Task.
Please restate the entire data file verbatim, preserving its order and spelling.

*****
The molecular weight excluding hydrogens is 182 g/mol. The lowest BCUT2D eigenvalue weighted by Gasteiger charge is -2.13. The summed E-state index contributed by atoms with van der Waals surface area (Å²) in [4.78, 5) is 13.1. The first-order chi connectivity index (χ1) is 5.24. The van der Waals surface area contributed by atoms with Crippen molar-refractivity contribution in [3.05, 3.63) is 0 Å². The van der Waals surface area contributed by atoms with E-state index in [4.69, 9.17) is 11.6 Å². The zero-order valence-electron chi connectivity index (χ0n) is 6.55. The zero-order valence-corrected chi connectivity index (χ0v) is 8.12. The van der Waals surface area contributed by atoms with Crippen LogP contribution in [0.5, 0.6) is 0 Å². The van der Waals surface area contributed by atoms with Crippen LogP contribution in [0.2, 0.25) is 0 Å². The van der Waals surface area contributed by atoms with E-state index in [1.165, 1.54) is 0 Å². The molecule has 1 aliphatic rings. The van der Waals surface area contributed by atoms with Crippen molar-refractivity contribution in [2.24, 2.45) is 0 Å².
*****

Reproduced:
The molecular weight excluding hydrogens is 182 g/mol. The lowest BCUT2D eigenvalue weighted by Gasteiger charge is -2.13. The summed E-state index contributed by atoms with van der Waals surface area (Å²) in [4.78, 5) is 13.1. The first-order chi connectivity index (χ1) is 5.24. The van der Waals surface area contributed by atoms with Crippen molar-refractivity contribution in [3.05, 3.63) is 0 Å². The van der Waals surface area contributed by atoms with E-state index in [4.69, 9.17) is 11.6 Å². The zero-order valence-electron chi connectivity index (χ0n) is 6.55. The zero-order valence-corrected chi connectivity index (χ0v) is 8.12. The van der Waals surface area contributed by atoms with Crippen LogP contribution in [0.5, 0.6) is 0 Å². The van der Waals surface area contributed by atoms with Crippen LogP contribution in [0.2, 0.25) is 0 Å². The van der Waals surface area contributed by atoms with E-state index in [1.165, 1.54) is 0 Å². The molecule has 1 aliphatic rings. The van der Waals surface area contributed by atoms with Crippen molar-refractivity contribution in [2.24, 2.45) is 0 Å².